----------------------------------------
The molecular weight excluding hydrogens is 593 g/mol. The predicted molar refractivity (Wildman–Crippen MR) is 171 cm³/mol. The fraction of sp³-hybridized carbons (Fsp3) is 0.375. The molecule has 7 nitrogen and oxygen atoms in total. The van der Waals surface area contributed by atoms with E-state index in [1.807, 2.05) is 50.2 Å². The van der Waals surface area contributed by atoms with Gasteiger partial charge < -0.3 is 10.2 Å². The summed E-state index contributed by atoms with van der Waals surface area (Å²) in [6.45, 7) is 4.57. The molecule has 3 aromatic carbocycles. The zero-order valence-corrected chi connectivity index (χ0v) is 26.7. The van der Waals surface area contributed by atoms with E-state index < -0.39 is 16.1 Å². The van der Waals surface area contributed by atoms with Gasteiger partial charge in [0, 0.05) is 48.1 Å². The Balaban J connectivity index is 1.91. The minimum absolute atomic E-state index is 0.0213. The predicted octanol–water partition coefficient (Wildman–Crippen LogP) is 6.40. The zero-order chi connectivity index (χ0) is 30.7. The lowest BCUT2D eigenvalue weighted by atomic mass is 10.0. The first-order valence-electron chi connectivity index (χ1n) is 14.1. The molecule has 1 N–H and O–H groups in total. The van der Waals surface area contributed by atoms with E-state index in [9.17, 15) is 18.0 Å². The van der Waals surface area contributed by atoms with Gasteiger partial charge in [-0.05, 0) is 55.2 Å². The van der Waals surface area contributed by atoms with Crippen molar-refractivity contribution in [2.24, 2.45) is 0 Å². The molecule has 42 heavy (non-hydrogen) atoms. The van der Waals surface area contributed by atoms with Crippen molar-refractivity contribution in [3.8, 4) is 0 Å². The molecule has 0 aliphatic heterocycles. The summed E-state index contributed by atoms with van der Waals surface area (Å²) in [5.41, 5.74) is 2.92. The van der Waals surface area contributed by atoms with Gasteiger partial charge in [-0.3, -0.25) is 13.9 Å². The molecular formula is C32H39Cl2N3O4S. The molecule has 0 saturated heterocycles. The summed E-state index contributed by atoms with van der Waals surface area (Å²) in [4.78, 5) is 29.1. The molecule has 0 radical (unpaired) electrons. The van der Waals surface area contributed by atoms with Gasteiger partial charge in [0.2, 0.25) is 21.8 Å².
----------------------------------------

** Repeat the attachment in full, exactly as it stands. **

The molecular weight excluding hydrogens is 593 g/mol. The predicted molar refractivity (Wildman–Crippen MR) is 171 cm³/mol. The fraction of sp³-hybridized carbons (Fsp3) is 0.375. The molecule has 7 nitrogen and oxygen atoms in total. The van der Waals surface area contributed by atoms with E-state index in [1.807, 2.05) is 50.2 Å². The van der Waals surface area contributed by atoms with Gasteiger partial charge < -0.3 is 10.2 Å². The summed E-state index contributed by atoms with van der Waals surface area (Å²) in [6.45, 7) is 4.57. The molecule has 3 aromatic carbocycles. The zero-order valence-corrected chi connectivity index (χ0v) is 26.7. The van der Waals surface area contributed by atoms with E-state index < -0.39 is 16.1 Å². The van der Waals surface area contributed by atoms with Gasteiger partial charge in [0, 0.05) is 48.1 Å². The Balaban J connectivity index is 1.91. The minimum absolute atomic E-state index is 0.0213. The predicted octanol–water partition coefficient (Wildman–Crippen LogP) is 6.40. The zero-order chi connectivity index (χ0) is 30.7. The lowest BCUT2D eigenvalue weighted by atomic mass is 10.0. The first-order valence-electron chi connectivity index (χ1n) is 14.1. The molecule has 1 N–H and O–H groups in total. The van der Waals surface area contributed by atoms with E-state index in [9.17, 15) is 18.0 Å². The van der Waals surface area contributed by atoms with Gasteiger partial charge in [-0.05, 0) is 55.2 Å². The van der Waals surface area contributed by atoms with Crippen molar-refractivity contribution in [2.24, 2.45) is 0 Å². The molecule has 42 heavy (non-hydrogen) atoms. The van der Waals surface area contributed by atoms with Crippen molar-refractivity contribution in [3.8, 4) is 0 Å². The molecule has 0 aliphatic heterocycles. The summed E-state index contributed by atoms with van der Waals surface area (Å²) in [5.41, 5.74) is 2.92. The van der Waals surface area contributed by atoms with Gasteiger partial charge in [-0.3, -0.25) is 13.9 Å². The molecular formula is C32H39Cl2N3O4S. The molecule has 0 saturated heterocycles. The summed E-state index contributed by atoms with van der Waals surface area (Å²) in [4.78, 5) is 29.1. The molecule has 0 radical (unpaired) electrons. The van der Waals surface area contributed by atoms with Gasteiger partial charge in [0.2, 0.25) is 21.8 Å².